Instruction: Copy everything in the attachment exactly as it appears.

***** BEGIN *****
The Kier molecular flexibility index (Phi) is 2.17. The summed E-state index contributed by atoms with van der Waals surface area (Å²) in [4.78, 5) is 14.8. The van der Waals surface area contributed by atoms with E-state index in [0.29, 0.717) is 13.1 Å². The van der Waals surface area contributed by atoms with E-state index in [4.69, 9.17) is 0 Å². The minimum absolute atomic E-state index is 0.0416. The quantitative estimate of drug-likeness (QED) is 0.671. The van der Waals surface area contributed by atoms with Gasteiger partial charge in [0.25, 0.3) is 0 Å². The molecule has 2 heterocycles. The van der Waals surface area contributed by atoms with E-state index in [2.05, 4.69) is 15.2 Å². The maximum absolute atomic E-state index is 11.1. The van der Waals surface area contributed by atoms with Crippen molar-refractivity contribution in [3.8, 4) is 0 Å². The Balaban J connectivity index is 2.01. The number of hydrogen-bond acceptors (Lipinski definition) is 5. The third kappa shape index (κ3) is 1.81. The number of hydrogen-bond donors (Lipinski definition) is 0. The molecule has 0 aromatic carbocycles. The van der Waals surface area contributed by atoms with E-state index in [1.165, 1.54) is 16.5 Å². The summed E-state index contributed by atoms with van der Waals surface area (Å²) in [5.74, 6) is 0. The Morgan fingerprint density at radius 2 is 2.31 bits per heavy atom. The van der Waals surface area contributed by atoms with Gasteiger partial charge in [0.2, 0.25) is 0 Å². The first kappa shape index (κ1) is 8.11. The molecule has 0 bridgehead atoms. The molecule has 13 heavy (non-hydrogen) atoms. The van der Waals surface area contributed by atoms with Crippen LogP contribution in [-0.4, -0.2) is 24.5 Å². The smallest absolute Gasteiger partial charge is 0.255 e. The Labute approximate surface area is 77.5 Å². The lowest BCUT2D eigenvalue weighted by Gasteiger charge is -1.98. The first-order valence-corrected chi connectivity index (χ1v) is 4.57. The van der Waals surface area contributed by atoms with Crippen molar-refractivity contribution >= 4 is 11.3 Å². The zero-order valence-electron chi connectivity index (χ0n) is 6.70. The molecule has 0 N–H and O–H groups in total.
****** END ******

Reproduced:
The Kier molecular flexibility index (Phi) is 2.17. The summed E-state index contributed by atoms with van der Waals surface area (Å²) in [4.78, 5) is 14.8. The van der Waals surface area contributed by atoms with E-state index in [0.29, 0.717) is 13.1 Å². The van der Waals surface area contributed by atoms with E-state index in [4.69, 9.17) is 0 Å². The minimum absolute atomic E-state index is 0.0416. The quantitative estimate of drug-likeness (QED) is 0.671. The van der Waals surface area contributed by atoms with Gasteiger partial charge in [0.25, 0.3) is 0 Å². The molecule has 2 heterocycles. The van der Waals surface area contributed by atoms with E-state index in [2.05, 4.69) is 15.2 Å². The maximum absolute atomic E-state index is 11.1. The van der Waals surface area contributed by atoms with Crippen molar-refractivity contribution in [3.8, 4) is 0 Å². The Balaban J connectivity index is 2.01. The number of hydrogen-bond acceptors (Lipinski definition) is 5. The third kappa shape index (κ3) is 1.81. The number of hydrogen-bond donors (Lipinski definition) is 0. The molecule has 0 aromatic carbocycles. The van der Waals surface area contributed by atoms with E-state index in [1.165, 1.54) is 16.5 Å². The summed E-state index contributed by atoms with van der Waals surface area (Å²) in [5.74, 6) is 0. The Morgan fingerprint density at radius 2 is 2.31 bits per heavy atom. The van der Waals surface area contributed by atoms with Gasteiger partial charge in [0.2, 0.25) is 0 Å². The first kappa shape index (κ1) is 8.11. The molecule has 0 bridgehead atoms. The molecule has 13 heavy (non-hydrogen) atoms. The van der Waals surface area contributed by atoms with Crippen LogP contribution in [-0.4, -0.2) is 24.5 Å². The smallest absolute Gasteiger partial charge is 0.255 e. The Labute approximate surface area is 77.5 Å². The lowest BCUT2D eigenvalue weighted by Gasteiger charge is -1.98. The first-order valence-corrected chi connectivity index (χ1v) is 4.57. The van der Waals surface area contributed by atoms with Crippen molar-refractivity contribution >= 4 is 11.3 Å². The zero-order valence-electron chi connectivity index (χ0n) is 6.70. The molecule has 0 N–H and O–H groups in total.